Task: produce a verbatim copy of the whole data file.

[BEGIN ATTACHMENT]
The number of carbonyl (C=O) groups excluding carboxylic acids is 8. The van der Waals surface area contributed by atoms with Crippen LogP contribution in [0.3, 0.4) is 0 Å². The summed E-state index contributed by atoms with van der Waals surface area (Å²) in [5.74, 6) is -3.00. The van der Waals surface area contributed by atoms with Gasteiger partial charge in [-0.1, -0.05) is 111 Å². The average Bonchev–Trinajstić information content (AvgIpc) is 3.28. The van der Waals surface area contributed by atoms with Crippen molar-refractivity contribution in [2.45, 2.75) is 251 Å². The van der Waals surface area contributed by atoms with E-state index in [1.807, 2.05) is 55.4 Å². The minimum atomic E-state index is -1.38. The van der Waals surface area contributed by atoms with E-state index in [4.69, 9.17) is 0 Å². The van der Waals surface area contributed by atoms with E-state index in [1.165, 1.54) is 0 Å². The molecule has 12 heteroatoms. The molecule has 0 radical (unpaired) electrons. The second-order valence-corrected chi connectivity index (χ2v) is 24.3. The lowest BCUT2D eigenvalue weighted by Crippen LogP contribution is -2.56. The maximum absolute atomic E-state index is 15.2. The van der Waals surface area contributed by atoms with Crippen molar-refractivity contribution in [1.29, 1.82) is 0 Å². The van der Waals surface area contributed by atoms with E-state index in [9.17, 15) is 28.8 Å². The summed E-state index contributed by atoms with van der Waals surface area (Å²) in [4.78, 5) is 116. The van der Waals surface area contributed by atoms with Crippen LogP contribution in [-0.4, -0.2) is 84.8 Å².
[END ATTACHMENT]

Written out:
The number of carbonyl (C=O) groups excluding carboxylic acids is 8. The van der Waals surface area contributed by atoms with Crippen LogP contribution in [0.3, 0.4) is 0 Å². The summed E-state index contributed by atoms with van der Waals surface area (Å²) in [5.74, 6) is -3.00. The van der Waals surface area contributed by atoms with Gasteiger partial charge in [-0.1, -0.05) is 111 Å². The average Bonchev–Trinajstić information content (AvgIpc) is 3.28. The van der Waals surface area contributed by atoms with Crippen molar-refractivity contribution in [2.45, 2.75) is 251 Å². The van der Waals surface area contributed by atoms with E-state index in [1.807, 2.05) is 55.4 Å². The minimum atomic E-state index is -1.38. The van der Waals surface area contributed by atoms with E-state index in [4.69, 9.17) is 0 Å². The van der Waals surface area contributed by atoms with E-state index in [1.165, 1.54) is 0 Å². The molecule has 12 heteroatoms. The molecule has 0 radical (unpaired) electrons. The second-order valence-corrected chi connectivity index (χ2v) is 24.3. The lowest BCUT2D eigenvalue weighted by Crippen LogP contribution is -2.56. The maximum absolute atomic E-state index is 15.2. The van der Waals surface area contributed by atoms with Crippen molar-refractivity contribution in [1.29, 1.82) is 0 Å². The van der Waals surface area contributed by atoms with E-state index in [9.17, 15) is 28.8 Å². The summed E-state index contributed by atoms with van der Waals surface area (Å²) in [4.78, 5) is 116. The van der Waals surface area contributed by atoms with Crippen LogP contribution in [-0.4, -0.2) is 84.8 Å².